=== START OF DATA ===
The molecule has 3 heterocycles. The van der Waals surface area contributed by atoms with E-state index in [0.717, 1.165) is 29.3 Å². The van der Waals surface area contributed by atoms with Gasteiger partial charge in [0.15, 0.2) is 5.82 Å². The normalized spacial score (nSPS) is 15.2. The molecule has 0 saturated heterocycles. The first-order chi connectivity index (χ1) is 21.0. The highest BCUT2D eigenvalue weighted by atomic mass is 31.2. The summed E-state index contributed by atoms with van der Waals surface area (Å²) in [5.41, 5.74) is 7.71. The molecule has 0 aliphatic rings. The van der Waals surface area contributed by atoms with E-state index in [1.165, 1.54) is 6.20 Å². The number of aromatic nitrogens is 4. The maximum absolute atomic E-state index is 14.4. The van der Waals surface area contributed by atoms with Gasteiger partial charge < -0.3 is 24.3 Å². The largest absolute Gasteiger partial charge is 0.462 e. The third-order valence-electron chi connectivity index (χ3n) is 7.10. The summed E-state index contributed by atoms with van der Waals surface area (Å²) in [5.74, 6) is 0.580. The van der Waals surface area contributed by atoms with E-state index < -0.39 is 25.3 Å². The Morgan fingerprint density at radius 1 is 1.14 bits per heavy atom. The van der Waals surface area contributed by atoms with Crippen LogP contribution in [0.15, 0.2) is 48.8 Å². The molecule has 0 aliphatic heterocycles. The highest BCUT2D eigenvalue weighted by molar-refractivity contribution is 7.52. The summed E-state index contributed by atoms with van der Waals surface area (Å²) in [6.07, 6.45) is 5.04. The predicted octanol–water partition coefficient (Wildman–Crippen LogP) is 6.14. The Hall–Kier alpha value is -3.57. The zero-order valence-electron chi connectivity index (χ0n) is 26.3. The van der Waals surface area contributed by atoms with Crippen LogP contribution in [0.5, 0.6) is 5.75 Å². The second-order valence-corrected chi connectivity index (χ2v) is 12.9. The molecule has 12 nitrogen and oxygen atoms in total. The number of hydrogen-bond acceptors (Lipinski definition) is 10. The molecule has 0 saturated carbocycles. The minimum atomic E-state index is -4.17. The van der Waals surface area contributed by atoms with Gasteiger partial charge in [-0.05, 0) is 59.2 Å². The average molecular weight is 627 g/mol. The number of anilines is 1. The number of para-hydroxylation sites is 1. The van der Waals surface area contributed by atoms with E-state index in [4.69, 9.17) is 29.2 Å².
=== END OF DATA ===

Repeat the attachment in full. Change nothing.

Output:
The molecule has 3 heterocycles. The van der Waals surface area contributed by atoms with E-state index in [0.717, 1.165) is 29.3 Å². The van der Waals surface area contributed by atoms with Gasteiger partial charge in [0.15, 0.2) is 5.82 Å². The normalized spacial score (nSPS) is 15.2. The molecule has 0 saturated heterocycles. The first-order chi connectivity index (χ1) is 21.0. The highest BCUT2D eigenvalue weighted by atomic mass is 31.2. The summed E-state index contributed by atoms with van der Waals surface area (Å²) in [5.41, 5.74) is 7.71. The molecule has 0 aliphatic rings. The van der Waals surface area contributed by atoms with E-state index in [1.165, 1.54) is 6.20 Å². The number of aromatic nitrogens is 4. The maximum absolute atomic E-state index is 14.4. The van der Waals surface area contributed by atoms with Gasteiger partial charge < -0.3 is 24.3 Å². The largest absolute Gasteiger partial charge is 0.462 e. The third-order valence-electron chi connectivity index (χ3n) is 7.10. The summed E-state index contributed by atoms with van der Waals surface area (Å²) in [5.74, 6) is 0.580. The van der Waals surface area contributed by atoms with E-state index < -0.39 is 25.3 Å². The Morgan fingerprint density at radius 1 is 1.14 bits per heavy atom. The van der Waals surface area contributed by atoms with Crippen LogP contribution in [0.15, 0.2) is 48.8 Å². The molecule has 0 aliphatic heterocycles. The highest BCUT2D eigenvalue weighted by molar-refractivity contribution is 7.52. The summed E-state index contributed by atoms with van der Waals surface area (Å²) in [6.07, 6.45) is 5.04. The predicted octanol–water partition coefficient (Wildman–Crippen LogP) is 6.14. The Hall–Kier alpha value is -3.57. The zero-order valence-electron chi connectivity index (χ0n) is 26.3. The van der Waals surface area contributed by atoms with Crippen LogP contribution in [0.5, 0.6) is 5.75 Å². The second-order valence-corrected chi connectivity index (χ2v) is 12.9. The molecule has 12 nitrogen and oxygen atoms in total. The number of hydrogen-bond acceptors (Lipinski definition) is 10. The molecule has 0 saturated carbocycles. The minimum atomic E-state index is -4.17. The van der Waals surface area contributed by atoms with Gasteiger partial charge in [-0.05, 0) is 59.2 Å². The average molecular weight is 627 g/mol. The number of anilines is 1. The number of para-hydroxylation sites is 1. The van der Waals surface area contributed by atoms with E-state index in [4.69, 9.17) is 29.2 Å².